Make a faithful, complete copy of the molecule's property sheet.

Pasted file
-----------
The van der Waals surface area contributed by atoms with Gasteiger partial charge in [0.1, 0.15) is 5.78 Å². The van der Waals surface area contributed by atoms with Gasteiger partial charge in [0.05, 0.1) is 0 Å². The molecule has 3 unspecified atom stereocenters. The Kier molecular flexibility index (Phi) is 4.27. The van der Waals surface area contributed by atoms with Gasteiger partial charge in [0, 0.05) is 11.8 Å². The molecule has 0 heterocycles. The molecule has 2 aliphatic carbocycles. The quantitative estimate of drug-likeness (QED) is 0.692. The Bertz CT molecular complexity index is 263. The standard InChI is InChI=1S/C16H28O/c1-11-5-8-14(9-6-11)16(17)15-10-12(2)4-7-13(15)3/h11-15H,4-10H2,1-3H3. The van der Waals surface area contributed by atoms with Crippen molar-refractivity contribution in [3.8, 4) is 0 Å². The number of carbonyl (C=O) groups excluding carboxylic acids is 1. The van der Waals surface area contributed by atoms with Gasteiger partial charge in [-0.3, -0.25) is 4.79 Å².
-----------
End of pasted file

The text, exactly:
The van der Waals surface area contributed by atoms with Gasteiger partial charge in [0.1, 0.15) is 5.78 Å². The van der Waals surface area contributed by atoms with Gasteiger partial charge in [0.05, 0.1) is 0 Å². The molecule has 3 unspecified atom stereocenters. The Kier molecular flexibility index (Phi) is 4.27. The van der Waals surface area contributed by atoms with Gasteiger partial charge in [0, 0.05) is 11.8 Å². The molecule has 0 heterocycles. The molecule has 2 aliphatic carbocycles. The quantitative estimate of drug-likeness (QED) is 0.692. The Bertz CT molecular complexity index is 263. The standard InChI is InChI=1S/C16H28O/c1-11-5-8-14(9-6-11)16(17)15-10-12(2)4-7-13(15)3/h11-15H,4-10H2,1-3H3. The van der Waals surface area contributed by atoms with Crippen molar-refractivity contribution in [3.8, 4) is 0 Å². The number of carbonyl (C=O) groups excluding carboxylic acids is 1. The van der Waals surface area contributed by atoms with Gasteiger partial charge in [-0.3, -0.25) is 4.79 Å².